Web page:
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‘Breathtaking’ failure to agree cost-sharing arrangement for learning disability service in Cambridgeshire

Fears have been raised that adults with learning disabilities in Cambridgeshire could face a “poorer quality” support service due to a “breathtaking” failure to agree cost-sharing arrangements.

The county council has agreed to terminate a shared funding arrangement with the Integrated Care Board (ICB) for the service that helps adults with learning disabilities and their families.

Cllr Richard Howitt. Picture: Keith Heppell.
Cllr Richard Howitt. Picture: Keith Heppell.

The authority wants to continue to work in partnership on the service, but the ICB has announced it wants to pull out fully.

Cllr Richard Howitt (Lab, Petersfield), chair of the county council’s adults and health committee, found the disagreement “astonishing” and feared it would cause a “poorer quality” service.

He told the committee: “I find it breathtaking that you have senior people, skilled, mature people from both sides who spent, to my knowledge, a year and a half sitting in rooms together and have been unable to first agree a fair cost sharing arrangement and then even to be able to agree a mediator or adjudicator to do it.

“I just find that astonishing and deeply sad that that has not been able to happen. It certainly is not within the spirit of partnership working.

“What is also deeply sad is in the letter we got, it said ‘Well we are going to withdraw from integrated management of the service’.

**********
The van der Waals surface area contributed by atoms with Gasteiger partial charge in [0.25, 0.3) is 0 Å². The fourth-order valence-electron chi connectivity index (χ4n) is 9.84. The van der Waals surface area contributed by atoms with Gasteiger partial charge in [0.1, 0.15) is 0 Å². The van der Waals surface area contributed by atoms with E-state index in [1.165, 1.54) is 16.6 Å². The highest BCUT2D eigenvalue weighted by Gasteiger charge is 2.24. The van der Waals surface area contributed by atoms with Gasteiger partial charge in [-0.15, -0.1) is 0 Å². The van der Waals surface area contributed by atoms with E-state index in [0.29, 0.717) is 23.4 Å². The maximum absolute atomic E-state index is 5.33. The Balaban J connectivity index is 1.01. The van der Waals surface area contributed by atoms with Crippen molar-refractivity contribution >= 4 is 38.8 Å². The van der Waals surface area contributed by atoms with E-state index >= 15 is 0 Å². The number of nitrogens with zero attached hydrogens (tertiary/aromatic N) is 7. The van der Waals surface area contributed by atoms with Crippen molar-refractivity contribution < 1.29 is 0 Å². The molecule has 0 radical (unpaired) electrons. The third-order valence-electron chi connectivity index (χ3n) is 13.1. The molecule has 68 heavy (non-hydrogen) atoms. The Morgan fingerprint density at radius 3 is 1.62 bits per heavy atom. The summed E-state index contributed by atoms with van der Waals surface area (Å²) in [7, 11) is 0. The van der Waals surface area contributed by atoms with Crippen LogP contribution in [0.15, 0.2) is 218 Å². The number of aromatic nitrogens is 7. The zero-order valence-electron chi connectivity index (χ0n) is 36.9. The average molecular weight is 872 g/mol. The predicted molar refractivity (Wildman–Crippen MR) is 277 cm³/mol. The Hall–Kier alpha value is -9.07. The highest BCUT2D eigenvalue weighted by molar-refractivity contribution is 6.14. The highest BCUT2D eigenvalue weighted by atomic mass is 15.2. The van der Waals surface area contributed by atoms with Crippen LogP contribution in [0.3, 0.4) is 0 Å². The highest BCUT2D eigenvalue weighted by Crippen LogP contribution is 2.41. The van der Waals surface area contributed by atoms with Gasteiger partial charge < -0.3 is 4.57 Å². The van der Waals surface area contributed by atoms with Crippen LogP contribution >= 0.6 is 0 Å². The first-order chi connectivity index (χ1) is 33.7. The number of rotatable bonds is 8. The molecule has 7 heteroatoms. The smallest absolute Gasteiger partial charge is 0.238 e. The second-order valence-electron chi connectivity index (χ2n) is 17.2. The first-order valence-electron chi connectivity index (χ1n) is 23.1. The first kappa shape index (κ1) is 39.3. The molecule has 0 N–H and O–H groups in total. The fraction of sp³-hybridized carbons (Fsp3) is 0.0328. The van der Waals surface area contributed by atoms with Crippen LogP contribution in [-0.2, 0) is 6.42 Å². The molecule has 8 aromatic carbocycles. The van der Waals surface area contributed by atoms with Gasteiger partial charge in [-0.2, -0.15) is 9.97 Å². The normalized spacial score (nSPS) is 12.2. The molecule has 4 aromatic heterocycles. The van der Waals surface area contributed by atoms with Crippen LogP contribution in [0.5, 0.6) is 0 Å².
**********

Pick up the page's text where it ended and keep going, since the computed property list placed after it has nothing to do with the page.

“We said we will withdraw from the joint cost sharing arrangement, which essentially would mean more work by finance people on both sides, but we wanted to carry on providing an integrated service, which is better for the service users. That is what we said and they have said no they will not agree to that.

“We hope they can be persuaded to change their mind on it.

“I do believe if they do withdraw from the integrated service there will be a poorer quality of service and that is why I think the next phase of this is us advocating very strongly with our health partners that they should not go through with that threat.”

The Cambridgeshire Learning Disability Partnership has been running since 2002 and provides integrated health and social care services to adults over 18 with a learning disability and their families.

The council and the Cambridgeshire and Peterborough Clinical Commissioning Group, now the ICB, had an agreement in place to run the service, including a pooled health and social budget.

A report to the council meeting said the £122million budget for the shared service was split, with £93.7m provided by the council and £28.3m provided by the ICB.

Following an independent review, the council sought a new negotiated settlement with the ICB. But officers told a council meeting last week this looked unlikely and the funding arrangement is proposed to be terminated from August next year.

The report said: “The agreement does not appear to be operating in the way it was originally intended.

“Significantly, the governance arrangements specified in the agreement are not being fulfilled which presents a significant governance risk to the council and does not accord with the way in which the agreement is intended to operate.

“This means that the council is unable to mitigate financial risk and no appropriate mechanism exists for resolving issues such as the financial contributions which has left the council at a disadvantage, which is unsustainable.

“There has been no progress in revising the risk share arrangement in a timely manner. This means the council is carrying significant financial risk and cannot invest its resources fully to support people with social care requirements.”

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